Fire Restrictions in Effect for this Park
Please Note: During a campfire ban, smoking is restricted in all public areas of a park or protected area. Please read this Information Bulletin [PDF 79KB].

In This Park

Activities Available at this Park
Facilities Available at this Park

Visitor Information

Potential human/bear conflicts. This area is excellent black and grizzly bear habitat. Users of the area must be knowledgeable about wilderness travel and the necessary precautions. See the general visitor safety information below.

Bring your own drinking water, as potable water is not available in the park.

Arctic Pacific Lakes Provincial Park

Important Notice Attention Visitors – Important Notice!

  • May 17, 2017: Road access to the canoe launch area at the upper Parsnip River Bridge
    Road access to the canoe launch area at the upper Parsnip River Bridge on The Chuchinka-Arctic Forest Service Road from 73km to 82km is quite overgrown with willow and alder. The road is down to one lane in spots due to the brushing in of the road. Use caution while crossing any of the road bridges on the way in due to some rotten decking.

About This Park

Arctic Pacific Lakes Provincial ParkPhotoGallery
The main feature of the 13,887 hectare park is three small lakes that straddle the Continental Divide in a narrow, steep-sided glacial overflow channel. Arctic Lake is located in the headwaters of the Parsnip River that eventually drains into the Arctic Ocean. Portage and Pacific Lakes drain via James Creek into Herrick Creek and the McGregor River, which empties into the Fraser River on the way to the Pacific. This is a unique watershed as water flows to the Pacific and also to the Arctic Ocean.

The lakes are a beautiful turquoise colour, and situated in a very scenic area, with alpine peaks and ridges as a distant backdrop. Situated in an area of limestone bedrock, some watercourses drain underground. Valley bottoms alongside the lakes support wet meadows and mixed forest. Valley sides include extensive avalanche chutes and small, picturesque waterfalls.

The park protects very high value fall and spring grizzly habitat, and year-round caribou habitat. Lakes and streams support diverse fish populations, and provide excellent opportunities for fishing. Diverse fish populations including lake trout, bull trout, rainbow trout, kokanee, dolly varden, mountain whitefish, redside shiner, lake char, and chinook salmon, and arctic grayling in Arctic Lake.

This protected area contains an old aboriginal route that was followed by Alexander Mackenzie in 1793 during the first crossing of the continent to the Pacific Ocean.

Established Date: June 29, 2000

Park Size: 13,887 hectares

Location and Maps

Please note: Any maps listed are for information only – they may not represent legal boundaries and should not be used for navigation. This protected area is located in a remote area 90 km Northeast of Prince George. A logging road in the Parsnip Valley provides access to within a short distance of the park, boat access is also possible via the Parsnip River and Arctic Creek. The closest community, town and city is Prince George.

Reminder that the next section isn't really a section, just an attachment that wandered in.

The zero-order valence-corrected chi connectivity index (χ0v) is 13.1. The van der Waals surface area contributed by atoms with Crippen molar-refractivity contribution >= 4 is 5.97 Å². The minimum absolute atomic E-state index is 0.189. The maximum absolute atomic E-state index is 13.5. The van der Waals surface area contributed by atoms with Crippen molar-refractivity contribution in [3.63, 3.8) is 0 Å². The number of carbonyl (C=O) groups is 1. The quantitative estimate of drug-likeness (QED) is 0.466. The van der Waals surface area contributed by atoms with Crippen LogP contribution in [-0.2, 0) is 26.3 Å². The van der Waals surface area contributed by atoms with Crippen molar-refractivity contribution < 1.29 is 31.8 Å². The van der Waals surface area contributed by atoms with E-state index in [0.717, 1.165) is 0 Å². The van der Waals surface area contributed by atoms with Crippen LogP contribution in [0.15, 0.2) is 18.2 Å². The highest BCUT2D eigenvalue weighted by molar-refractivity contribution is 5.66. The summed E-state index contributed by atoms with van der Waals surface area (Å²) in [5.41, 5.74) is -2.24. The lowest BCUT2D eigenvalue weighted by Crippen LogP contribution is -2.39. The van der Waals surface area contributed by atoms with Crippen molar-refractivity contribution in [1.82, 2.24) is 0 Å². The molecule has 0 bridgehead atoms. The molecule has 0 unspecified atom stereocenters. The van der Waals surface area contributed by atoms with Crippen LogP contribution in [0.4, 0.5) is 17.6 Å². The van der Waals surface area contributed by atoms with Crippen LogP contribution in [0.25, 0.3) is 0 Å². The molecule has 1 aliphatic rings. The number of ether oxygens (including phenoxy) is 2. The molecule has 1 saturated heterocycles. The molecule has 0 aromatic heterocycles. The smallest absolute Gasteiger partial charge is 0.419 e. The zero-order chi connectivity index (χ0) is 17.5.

Nature and Culture

  • History: This protected area contains an old aboriginal route that was followed by Alexander Mackenzie in 1793 during the first crossing of the continent to the Pacific Ocean.
  • Cultural Heritage: Archaeological sites are found around Arctic Lake. This area is used by the McLeod Lake Indian Band for berry picking, hunting, and fishing.
  • Wildlife: Very high fall and spring grizzly populations and year round caribou habitat. Diverse fish populations including lake trout, bull trout, rainbow trout, kokanee, Dolly Varden, mountain whitefish, redside shiner, lake char, and chinook salmon, and Arctic Grayling in Arctic Lake.

Management Planning

  • Management Planning Information
  • There is currently no approved valid management plan for this area. Management plans are prepared as soon as practicable, subject to available resources and the ability of key planning partners to participate.

Activities Available at this Park

Canoeing

Canoeing

There are opportunities for canoeing or kayaking in this park. Access to Arctic Lake via the Parsnip River and Arctic Creek is possible. The route down James Creek is not recommended due to the many log jams and rapids.
Fishing

Fishing

Anyone fishing or angling in British Columbia must have an appropriate licence. See BC Freshwater Fishing Regulations synopsis for site specific regulations.
Hiking

Hiking

For your own safety and the preservation of the park, obey posted signs and keep to designated trails. Shortcutting trails destroys plant life and soil structure. The only trail is the historic Portage trail between Arctic and Pacific Lakes. Very rugged terrain.
Hunting

Hunting

Hunting is allowed in the park. See the Hunting and Trapping regulations for more information. Horses are not allowed in the park for hunting purposes.
Swimming

Swimming

There are no lifeguards on duty at provincial parks. Lakes are extremely cold due to elevation and short season.

Facilities Available at this Park

Walk-In/Wilderness Camping

Walk-In/Wilderness Camping

Wilderness, backcountry or walk-in camping is allowed, but no facilities are provided. Rugged terrain with no facilities or trails other than the trail between Arctic and Pacific Lakes, extremely difficult foot access, main access by boat via the Parsnip River and Arctic Creek.